How Multiple Sclerosis Is Treated
Changing the Course of Your MS: The Disease-Modifying Drugs continued...
Gilenya is another once-daily tablet for relapsing MS. Before you can take this drug, you'll need to have a vaccine for chicken pox if you haven't already had chickenpox. That’s because during a clinical study one person died from chickenpox while taking Gilenya. Gilenya's most common side effects include headache, diarrhea, back pain, cough, and abnormal liver tests. Because Gilenya may cause a slow heart rate, your doctor will watch you closely after your first dose.
Tecfidera is a twice-daily tablet for relapsing MS. It may cause low levels of immune cells, so your doctor will do regular blood tests to check for that. An active ingredient similar to the one in Tecfidera has been linked to four cases of PML. However, this has not been seen in patients taking Tecfidera. The four patients also had additional risk factors for PML. Tecfidera's most common side effects are flushing, stomach pain, diarrhea, nausea, and vomiting.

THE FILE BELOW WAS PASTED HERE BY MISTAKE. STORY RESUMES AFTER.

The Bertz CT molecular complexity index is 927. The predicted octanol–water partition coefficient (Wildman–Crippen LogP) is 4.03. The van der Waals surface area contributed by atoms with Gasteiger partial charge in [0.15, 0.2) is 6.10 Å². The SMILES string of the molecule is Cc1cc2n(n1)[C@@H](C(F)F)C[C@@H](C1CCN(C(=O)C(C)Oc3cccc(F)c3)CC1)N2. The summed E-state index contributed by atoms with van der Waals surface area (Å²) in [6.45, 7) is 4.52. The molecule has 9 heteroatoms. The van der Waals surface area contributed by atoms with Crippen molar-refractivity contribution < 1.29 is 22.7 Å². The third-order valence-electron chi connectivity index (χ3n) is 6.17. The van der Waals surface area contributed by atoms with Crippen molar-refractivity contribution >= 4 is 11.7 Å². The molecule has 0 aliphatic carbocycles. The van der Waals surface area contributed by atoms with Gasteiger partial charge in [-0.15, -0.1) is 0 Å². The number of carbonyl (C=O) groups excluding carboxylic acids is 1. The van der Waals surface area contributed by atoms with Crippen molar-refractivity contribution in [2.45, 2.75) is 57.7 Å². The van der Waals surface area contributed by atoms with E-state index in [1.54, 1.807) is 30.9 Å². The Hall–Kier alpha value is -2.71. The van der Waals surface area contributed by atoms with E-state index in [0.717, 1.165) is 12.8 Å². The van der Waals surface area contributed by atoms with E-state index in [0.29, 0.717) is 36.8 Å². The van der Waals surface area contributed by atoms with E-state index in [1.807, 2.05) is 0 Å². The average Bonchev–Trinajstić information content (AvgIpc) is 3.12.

If these drugs don't work for you, the next step might be to try a different disease-modifying medication called natalizumab (Tysabri). Tysabri prevents immune cells from getting to your brain and spinal cord where they can damage nerves. This drug is used only if other medications fail because it has been linked to PML. If you do take this drug, you will be monitored very carefully while on it. According to the FDA, PML incidence per 1,000 patients is 0.3 cases during the first two months of treatment, 1.5 cases during 25 to 36 months of treatment, and 0.9 during 37 to 48 months of treatment. A blood test can help doctors assess risk for PML. The test looks for evidence of exposure to the JC virus, which causes PML.
In the most severe cases of MS that aren't responding to medication, doctors may prescribe mitoxantrone (Novantrone). This chemotherapy drug, which was originally designed to treat cancer, suppresses the immune system to prevent it from attacking nerve coverings. Novantrone is used sparingly, though, because it carries a FDA “black box” warning of risks of heart damage and a type of leukemia.